D2 activity and mRNA levels were evaluated in pituitary, hippocampus, cerebellum, cerebral cortex and hypothalamus of adult female rats. We detected a decrease in D2 activity induced by TM at the highest dose of treatment in most tissues studied, except in cerebellum. On the other hand, no changes were detected in D2 mRNA levels in the studied tissues. In fact, Carneiro and coworkers evaluated the deposition and metabolism of mercury species in mice after exposure to TM (23). The authors showed marked mercury species accumulation in tissues such as brain and kidney, where we have detected decreased D2 and D1 activities respectively. Since we have found that TM was able to inhibit D1 and D2 activities both in vivo and in vitro, without changes in the mRNA levels of the enzymes, we think that this might be due to a direct interaction of TM with the protein(s) involved in the deiodination activity. It is tempting to suggest that TM might interact with the selenocysteine of the active site of deiodinases, or with the in vivo enzyme cofactor, even though the cofactor is in excess in the in vitro assays.
The affinity of mercury to thiol groups (–SH) makes peptides and proteins vulnerable to its inhibition, especially when sulfhydryl groups are in the active site of the enzyme. Thioredoxin system plays a key role in many physiological processes. It has been demonstrated that inhibition of thioredoxin system is one of the main mechanisms of Hg2+ and MeHg toxicity. This system is responsible for maintaining the general reduced state in cells and represents a potential biomarker of mercury toxicity (24). Thus, the reduced capacity of this system due to TM could be involved in the inhibitory effect on deiodinases, which require a reducing factor (probably glutathione) to catalyze deiodination reaction.
The effect of mercurial compounds on immune system is still controversial. Haase and coworkers demonstrated that ethylmercury and Hg+2 induce the formation of neutrophils extracellular traps (NETs) by human neutrophils granulocytes (25). This effect was triggered by ROS production in a NADPH oxidase independent way, since a NADPH oxidase inhibitor, did not abolish this effect. These results are in agreement with the present work, since we did not find any increment in NADPH oxidase activity. Increased oxidative stress was previously associated with the inhibition of D1 (26), but herein we did not detect any association between increased H2O2 generation and D1 activity. In fact, we have shown that at the highest dose (250 µg/100 g BW), the treatment with thimerosal induced a decrease in H2O2 generation in pituitary, hippocampus, cerebral cortex and hypothalamus. Interestingly, D2 activity was also reduced in these same tissues. On the other hand, tissues in which H2O2 generation remained unchanged, such as cerebellum and liver, deiodinase activities were not affected too, thus suggesting a common cause for deiodinase and NADPH oxidase inhibition. The decrease in H2O2 generation in TM-treated rats does not seem to be due to a transcriptional effect of TM, since the mRNA levels of the ROS-generation enzymes, remained unaffected after thimerosal treatment in all tissues studied. In summary, our results indicate that TM (higher dose) inhibit D1 and D2 activities in some tissues, probably by binding to their selenium catalytic site, without altering their mRNA expression. NADPH oxidases are not involved in the diminished deiodinase activities, since the activity of these enzymes remained either unaltered or decreased. Our data contribute to increase the knowledge about the safety use of lower amounts of thimerosal and reinforces that low concentrations might be used in children vaccines.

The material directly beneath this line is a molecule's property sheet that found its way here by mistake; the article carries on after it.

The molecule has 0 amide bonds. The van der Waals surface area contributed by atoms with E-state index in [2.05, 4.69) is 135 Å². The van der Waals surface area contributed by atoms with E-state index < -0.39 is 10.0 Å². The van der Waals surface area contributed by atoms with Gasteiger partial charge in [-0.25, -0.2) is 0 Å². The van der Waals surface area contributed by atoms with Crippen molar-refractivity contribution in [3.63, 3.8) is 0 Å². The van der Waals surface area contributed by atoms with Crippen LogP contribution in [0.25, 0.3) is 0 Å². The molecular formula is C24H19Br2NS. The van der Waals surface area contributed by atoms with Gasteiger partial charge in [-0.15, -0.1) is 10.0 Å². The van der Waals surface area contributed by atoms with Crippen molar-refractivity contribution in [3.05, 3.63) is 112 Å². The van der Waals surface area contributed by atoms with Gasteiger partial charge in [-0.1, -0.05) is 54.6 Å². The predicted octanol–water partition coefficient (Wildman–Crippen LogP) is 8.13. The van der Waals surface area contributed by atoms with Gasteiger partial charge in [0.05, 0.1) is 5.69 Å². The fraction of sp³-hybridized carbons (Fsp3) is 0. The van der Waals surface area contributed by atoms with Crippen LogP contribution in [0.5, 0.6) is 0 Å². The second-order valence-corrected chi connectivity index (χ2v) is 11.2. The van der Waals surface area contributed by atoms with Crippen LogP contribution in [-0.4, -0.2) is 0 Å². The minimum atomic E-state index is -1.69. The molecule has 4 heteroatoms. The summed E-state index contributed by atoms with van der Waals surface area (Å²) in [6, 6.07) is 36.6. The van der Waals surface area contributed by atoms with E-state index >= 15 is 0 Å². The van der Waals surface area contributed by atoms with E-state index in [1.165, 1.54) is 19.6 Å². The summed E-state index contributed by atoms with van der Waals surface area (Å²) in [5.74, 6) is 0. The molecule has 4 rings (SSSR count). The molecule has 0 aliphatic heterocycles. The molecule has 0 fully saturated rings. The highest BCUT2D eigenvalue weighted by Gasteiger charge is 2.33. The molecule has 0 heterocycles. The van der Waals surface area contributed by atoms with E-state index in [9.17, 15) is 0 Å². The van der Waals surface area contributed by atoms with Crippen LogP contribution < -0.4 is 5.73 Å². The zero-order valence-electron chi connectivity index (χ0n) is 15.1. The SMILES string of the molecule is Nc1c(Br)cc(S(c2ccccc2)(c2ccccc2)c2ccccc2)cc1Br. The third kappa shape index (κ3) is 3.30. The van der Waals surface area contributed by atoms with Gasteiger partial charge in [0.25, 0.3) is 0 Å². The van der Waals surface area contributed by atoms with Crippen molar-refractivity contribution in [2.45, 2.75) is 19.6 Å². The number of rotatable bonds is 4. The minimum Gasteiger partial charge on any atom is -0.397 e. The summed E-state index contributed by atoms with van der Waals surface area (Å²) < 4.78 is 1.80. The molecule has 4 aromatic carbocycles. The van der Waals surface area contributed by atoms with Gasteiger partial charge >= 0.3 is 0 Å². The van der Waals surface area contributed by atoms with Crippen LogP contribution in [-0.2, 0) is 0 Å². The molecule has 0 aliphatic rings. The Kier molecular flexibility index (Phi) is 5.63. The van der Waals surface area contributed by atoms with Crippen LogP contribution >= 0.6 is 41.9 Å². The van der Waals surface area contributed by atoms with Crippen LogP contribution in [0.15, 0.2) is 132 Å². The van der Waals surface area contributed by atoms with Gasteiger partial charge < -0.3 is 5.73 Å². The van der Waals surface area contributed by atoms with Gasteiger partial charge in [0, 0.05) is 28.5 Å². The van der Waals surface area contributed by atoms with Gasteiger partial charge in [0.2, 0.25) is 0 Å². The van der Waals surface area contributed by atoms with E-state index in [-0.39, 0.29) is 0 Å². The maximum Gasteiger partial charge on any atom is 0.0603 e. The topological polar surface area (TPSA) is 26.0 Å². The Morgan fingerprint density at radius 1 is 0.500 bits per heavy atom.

This is linked to the online version of the paper at http://dx.doi.org/10.1530/EC-17-0220.
Declaration of interest
The authors declare that there is no conflict of interest that could be perceived as prejudicing the impartiality of the research reported.
This work was supported by grants from the Fundação Carlos Chagas Filho de Amparo à Pesquisa do Estado do Rio de Janeiro (FAPERJ), (E26/110.609/2014) and the Conselho Nacional de Desenvolvimento Científico e Tecnológico (CNPq).
We are grateful for the technical assistance of José Humberto Tavares de Abreu, Norma Lima de Araújo Faria and Wagner Nunes Bezerra, at the Laboratório de Fisiologia Endócrina Doris Rosenthal, Instituto de Biofísica Carlos Chagas Filho, Universidade Federal do Rio de Janeiro.